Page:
Physical Security in UK Casinos: the shift from protecting assets to being one

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A new approach to customer service

The UK casino landscape has changed dramaƟcally in the past decade.   And so has the role of the men and women providing physical security to this  sector.  The security in a standard casino is generally split into two parts.   The Physical Security Team ‐  which  involves  trained  professional  security officers  patrolling the casino floor to respond to criminal or suspicious activities and also  managing access  to the premises.  

The Surveillance Team – which operate the closed‐circuit television system in  order to maintain an overview of both players and employees, reducing fraud,  money  laundering, theŌ and any type of misconduct.   Both of these specialised casino departments work very closely with each other  to   ensure the safety of both guests as well as the casino’s assets and staff.

This  dynamic also helps adhere to licensing and gaming regulaƟons.  Common  sense  ‐  and  regulation  –  has  meant  that  there  have  always  been      people  both  on  the  ground  in  and  outside  casinos,  as  well  as  watching  from  above through surveillance cameras, to ensure a casino remains a safe, viable  and  enjoyable  environment  for  customers,  employees  and  owners. However,  with  changes  to  regulation allowing  customer  to walk  in  off  the  street,  these  security people arguably now have an added role – encouraging fooƞall.  

While the ultimate responsibility of security personnel may not have changed –  to keep  people and  the  casino  safe –  they are also  now a  central  part  of  the  public ‘face’ of the casino.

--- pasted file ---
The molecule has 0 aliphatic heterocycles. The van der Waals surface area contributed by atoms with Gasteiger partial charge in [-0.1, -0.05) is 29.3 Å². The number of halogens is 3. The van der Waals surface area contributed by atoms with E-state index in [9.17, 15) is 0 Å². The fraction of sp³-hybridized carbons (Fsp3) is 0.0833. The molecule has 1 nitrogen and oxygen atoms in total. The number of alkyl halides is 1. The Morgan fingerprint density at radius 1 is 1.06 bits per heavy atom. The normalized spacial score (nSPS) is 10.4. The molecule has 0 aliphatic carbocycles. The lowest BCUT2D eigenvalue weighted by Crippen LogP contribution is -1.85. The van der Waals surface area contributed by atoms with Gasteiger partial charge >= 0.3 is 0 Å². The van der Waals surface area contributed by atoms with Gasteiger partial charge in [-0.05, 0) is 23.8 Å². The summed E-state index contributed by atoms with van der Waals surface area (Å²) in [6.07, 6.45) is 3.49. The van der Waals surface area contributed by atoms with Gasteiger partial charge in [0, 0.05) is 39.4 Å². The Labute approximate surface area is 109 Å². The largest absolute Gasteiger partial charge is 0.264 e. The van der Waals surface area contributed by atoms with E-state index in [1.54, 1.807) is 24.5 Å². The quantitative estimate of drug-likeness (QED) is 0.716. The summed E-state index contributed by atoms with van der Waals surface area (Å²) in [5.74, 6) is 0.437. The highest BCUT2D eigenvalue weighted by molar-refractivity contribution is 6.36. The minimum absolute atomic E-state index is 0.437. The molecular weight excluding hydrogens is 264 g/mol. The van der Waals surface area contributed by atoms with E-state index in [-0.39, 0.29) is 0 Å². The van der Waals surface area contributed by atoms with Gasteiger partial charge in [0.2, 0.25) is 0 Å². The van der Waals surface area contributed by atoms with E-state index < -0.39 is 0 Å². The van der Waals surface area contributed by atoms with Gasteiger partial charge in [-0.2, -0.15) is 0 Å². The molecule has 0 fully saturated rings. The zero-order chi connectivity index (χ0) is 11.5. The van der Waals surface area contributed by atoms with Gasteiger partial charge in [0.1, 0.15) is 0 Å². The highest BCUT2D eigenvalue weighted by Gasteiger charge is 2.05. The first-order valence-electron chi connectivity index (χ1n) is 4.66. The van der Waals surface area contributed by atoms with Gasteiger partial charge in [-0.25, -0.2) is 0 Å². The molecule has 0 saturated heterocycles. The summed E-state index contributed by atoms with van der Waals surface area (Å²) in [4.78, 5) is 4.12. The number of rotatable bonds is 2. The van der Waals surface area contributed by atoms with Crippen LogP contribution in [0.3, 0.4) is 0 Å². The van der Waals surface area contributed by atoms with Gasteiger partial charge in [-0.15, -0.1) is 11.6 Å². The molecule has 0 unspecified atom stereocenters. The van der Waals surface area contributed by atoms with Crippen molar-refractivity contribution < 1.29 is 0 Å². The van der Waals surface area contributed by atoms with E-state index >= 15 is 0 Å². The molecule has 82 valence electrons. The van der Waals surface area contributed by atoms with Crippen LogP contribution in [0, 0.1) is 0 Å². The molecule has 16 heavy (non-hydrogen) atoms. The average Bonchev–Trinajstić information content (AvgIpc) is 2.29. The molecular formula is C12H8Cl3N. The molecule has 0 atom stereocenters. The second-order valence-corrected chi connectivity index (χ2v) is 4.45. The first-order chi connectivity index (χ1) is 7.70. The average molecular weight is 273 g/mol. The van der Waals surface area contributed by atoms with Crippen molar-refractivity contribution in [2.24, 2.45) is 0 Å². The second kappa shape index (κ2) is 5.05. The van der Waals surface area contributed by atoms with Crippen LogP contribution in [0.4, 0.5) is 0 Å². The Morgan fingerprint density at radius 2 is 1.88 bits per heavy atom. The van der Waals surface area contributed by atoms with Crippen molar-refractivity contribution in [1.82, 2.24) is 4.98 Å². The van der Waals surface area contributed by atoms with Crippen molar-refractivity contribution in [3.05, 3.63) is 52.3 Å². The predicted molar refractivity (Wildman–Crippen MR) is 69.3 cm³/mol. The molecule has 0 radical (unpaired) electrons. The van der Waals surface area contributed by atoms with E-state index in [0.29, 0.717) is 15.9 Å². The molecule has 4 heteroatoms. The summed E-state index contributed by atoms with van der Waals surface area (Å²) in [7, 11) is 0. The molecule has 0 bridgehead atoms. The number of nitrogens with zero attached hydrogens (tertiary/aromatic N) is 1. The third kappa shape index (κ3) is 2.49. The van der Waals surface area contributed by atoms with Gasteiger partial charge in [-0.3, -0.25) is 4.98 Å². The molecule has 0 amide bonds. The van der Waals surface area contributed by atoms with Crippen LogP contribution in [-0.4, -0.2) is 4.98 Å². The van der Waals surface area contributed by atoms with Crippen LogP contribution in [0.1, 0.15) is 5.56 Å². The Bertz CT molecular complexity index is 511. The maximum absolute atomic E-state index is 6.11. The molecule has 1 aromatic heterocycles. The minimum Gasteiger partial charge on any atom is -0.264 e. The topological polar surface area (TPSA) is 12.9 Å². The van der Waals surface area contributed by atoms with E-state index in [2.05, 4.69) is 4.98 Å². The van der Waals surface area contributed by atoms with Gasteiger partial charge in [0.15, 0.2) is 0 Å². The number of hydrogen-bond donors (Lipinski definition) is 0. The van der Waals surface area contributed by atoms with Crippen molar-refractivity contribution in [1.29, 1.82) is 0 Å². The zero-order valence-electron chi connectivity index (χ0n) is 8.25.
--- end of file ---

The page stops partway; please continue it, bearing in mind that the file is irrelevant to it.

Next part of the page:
Often, they are the first person a potential new customer or exisƟng customer  sees and  their ability  to both do  their job and make customers feel welcome  and   wanted has commercial value.  

In a world of high competition, atracting customers is key.   The  easiest  change  is  being  approachable  and  friendly  so  new  customers  in     particular feel at ease coming to and into the casinos. To achieve that it is just  a  question  of  hiring  people  who  can  do  their  job  of  providing  security  while  smiling and being friendly.

A  casino  will  want  people  who  can  be  in  control  and  give  a  sense  of  ‘protection’ without being constantly threatening or menacing.   It gets  trickier when it is  comes  to existing  customers – and  particularly  high    rollers,  regulars  or  people  of  note.

They  can  go  anywhere  and  so  being recognised and having a sense they are valued needs to start on the pavement  to keep them coming back. For security personnel to add value, they need to  be consistently present enough to be part of the fabric of the casino. They will  need to – and want to ‐ understand the key players, how to engage with them  and how to manage them in a way that adds value and appeal to the casino.  

Another important element of the role is to be able to identify those that pose  a risk whether they are individuals known to the local authorities, those known  to  cause  problems  at  other  establishments  or  those  the  casino  itself  have  deemed  unsuitable  from  previous experience. In  some ways,  this part  of  the  role is similar to recognising valued customers – the physical security presence  must  identify  them,  assess  the  possible  risk  they  pose  and  establish  the  response  that  is  most  beneficial  to  the  casino,  all  before  the  individual  goes  through the door.  

To achieve all this requires the right kind training as well  as on‐going collaboration with other  security personnel  and  regular  use  of  facial  recognition  techniques  to  en‐ sure physical security adds real value to the business.  

The  training must go beyond  simply being SIA Licenced  and include a detailed induction into  the gaming industry and how to support customers and truly understand  the    business   In modern casinos, having physical security personnel is  not  just  about  protecting  assets,  keeping  people  safe  and meeting your legal requirements, it’s about having a     consistent  presence,  with  people  who  are  sharp, engaged, and personable with the  right  training  to  en‐ sure  they are able  to add  to  the appeal, and therefore  value, of the  casino. It’s about being an asset, not just protecting them.

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